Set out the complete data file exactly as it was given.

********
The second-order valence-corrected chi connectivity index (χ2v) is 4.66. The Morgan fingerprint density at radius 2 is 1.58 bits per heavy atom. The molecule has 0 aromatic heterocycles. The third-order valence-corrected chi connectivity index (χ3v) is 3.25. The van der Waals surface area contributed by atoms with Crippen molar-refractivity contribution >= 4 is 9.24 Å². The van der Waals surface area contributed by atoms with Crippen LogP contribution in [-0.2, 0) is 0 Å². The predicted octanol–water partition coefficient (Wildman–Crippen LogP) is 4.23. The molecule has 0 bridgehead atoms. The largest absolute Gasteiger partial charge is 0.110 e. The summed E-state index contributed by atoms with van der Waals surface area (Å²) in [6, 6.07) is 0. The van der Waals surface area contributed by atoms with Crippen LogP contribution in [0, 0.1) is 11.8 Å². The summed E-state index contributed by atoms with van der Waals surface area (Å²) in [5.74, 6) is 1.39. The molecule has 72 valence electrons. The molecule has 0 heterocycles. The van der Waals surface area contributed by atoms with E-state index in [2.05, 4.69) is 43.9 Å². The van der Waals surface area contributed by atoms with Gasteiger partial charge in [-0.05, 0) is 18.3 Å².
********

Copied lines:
The second-order valence-corrected chi connectivity index (χ2v) is 4.66. The Morgan fingerprint density at radius 2 is 1.58 bits per heavy atom. The molecule has 0 aromatic heterocycles. The third-order valence-corrected chi connectivity index (χ3v) is 3.25. The van der Waals surface area contributed by atoms with Crippen molar-refractivity contribution >= 4 is 9.24 Å². The van der Waals surface area contributed by atoms with Crippen LogP contribution in [-0.2, 0) is 0 Å². The predicted octanol–water partition coefficient (Wildman–Crippen LogP) is 4.23. The molecule has 0 bridgehead atoms. The largest absolute Gasteiger partial charge is 0.110 e. The summed E-state index contributed by atoms with van der Waals surface area (Å²) in [6, 6.07) is 0. The van der Waals surface area contributed by atoms with Crippen LogP contribution in [0, 0.1) is 11.8 Å². The summed E-state index contributed by atoms with van der Waals surface area (Å²) in [5.74, 6) is 1.39. The molecule has 72 valence electrons. The molecule has 0 heterocycles. The van der Waals surface area contributed by atoms with E-state index in [2.05, 4.69) is 43.9 Å². The van der Waals surface area contributed by atoms with Gasteiger partial charge in [-0.05, 0) is 18.3 Å².